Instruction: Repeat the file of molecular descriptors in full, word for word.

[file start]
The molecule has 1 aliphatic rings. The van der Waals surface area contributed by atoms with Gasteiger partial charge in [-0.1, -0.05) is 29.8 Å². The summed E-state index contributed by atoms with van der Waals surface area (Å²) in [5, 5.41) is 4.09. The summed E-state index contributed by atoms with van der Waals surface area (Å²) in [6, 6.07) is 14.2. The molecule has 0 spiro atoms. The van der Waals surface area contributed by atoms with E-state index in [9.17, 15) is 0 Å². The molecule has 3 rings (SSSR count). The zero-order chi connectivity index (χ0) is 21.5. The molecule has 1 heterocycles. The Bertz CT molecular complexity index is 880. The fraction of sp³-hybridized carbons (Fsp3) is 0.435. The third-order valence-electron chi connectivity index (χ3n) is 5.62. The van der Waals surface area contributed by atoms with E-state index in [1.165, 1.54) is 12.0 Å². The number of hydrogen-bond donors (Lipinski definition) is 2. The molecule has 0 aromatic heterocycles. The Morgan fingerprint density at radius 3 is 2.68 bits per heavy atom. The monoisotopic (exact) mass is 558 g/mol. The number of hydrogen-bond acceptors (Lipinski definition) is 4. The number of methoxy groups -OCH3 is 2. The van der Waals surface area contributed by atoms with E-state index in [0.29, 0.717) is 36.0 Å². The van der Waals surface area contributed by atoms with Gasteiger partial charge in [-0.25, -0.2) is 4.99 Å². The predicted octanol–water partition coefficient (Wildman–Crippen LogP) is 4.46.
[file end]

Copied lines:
The molecule has 1 aliphatic rings. The van der Waals surface area contributed by atoms with Gasteiger partial charge in [-0.1, -0.05) is 29.8 Å². The summed E-state index contributed by atoms with van der Waals surface area (Å²) in [5, 5.41) is 4.09. The summed E-state index contributed by atoms with van der Waals surface area (Å²) in [6, 6.07) is 14.2. The molecule has 0 spiro atoms. The van der Waals surface area contributed by atoms with E-state index in [9.17, 15) is 0 Å². The molecule has 3 rings (SSSR count). The zero-order chi connectivity index (χ0) is 21.5. The molecule has 1 heterocycles. The Bertz CT molecular complexity index is 880. The fraction of sp³-hybridized carbons (Fsp3) is 0.435. The third-order valence-electron chi connectivity index (χ3n) is 5.62. The van der Waals surface area contributed by atoms with E-state index in [1.165, 1.54) is 12.0 Å². The number of hydrogen-bond donors (Lipinski definition) is 2. The molecule has 0 aromatic heterocycles. The Morgan fingerprint density at radius 3 is 2.68 bits per heavy atom. The monoisotopic (exact) mass is 558 g/mol. The number of hydrogen-bond acceptors (Lipinski definition) is 4. The number of methoxy groups -OCH3 is 2. The van der Waals surface area contributed by atoms with E-state index in [0.29, 0.717) is 36.0 Å². The van der Waals surface area contributed by atoms with Gasteiger partial charge in [-0.25, -0.2) is 4.99 Å². The predicted octanol–water partition coefficient (Wildman–Crippen LogP) is 4.46.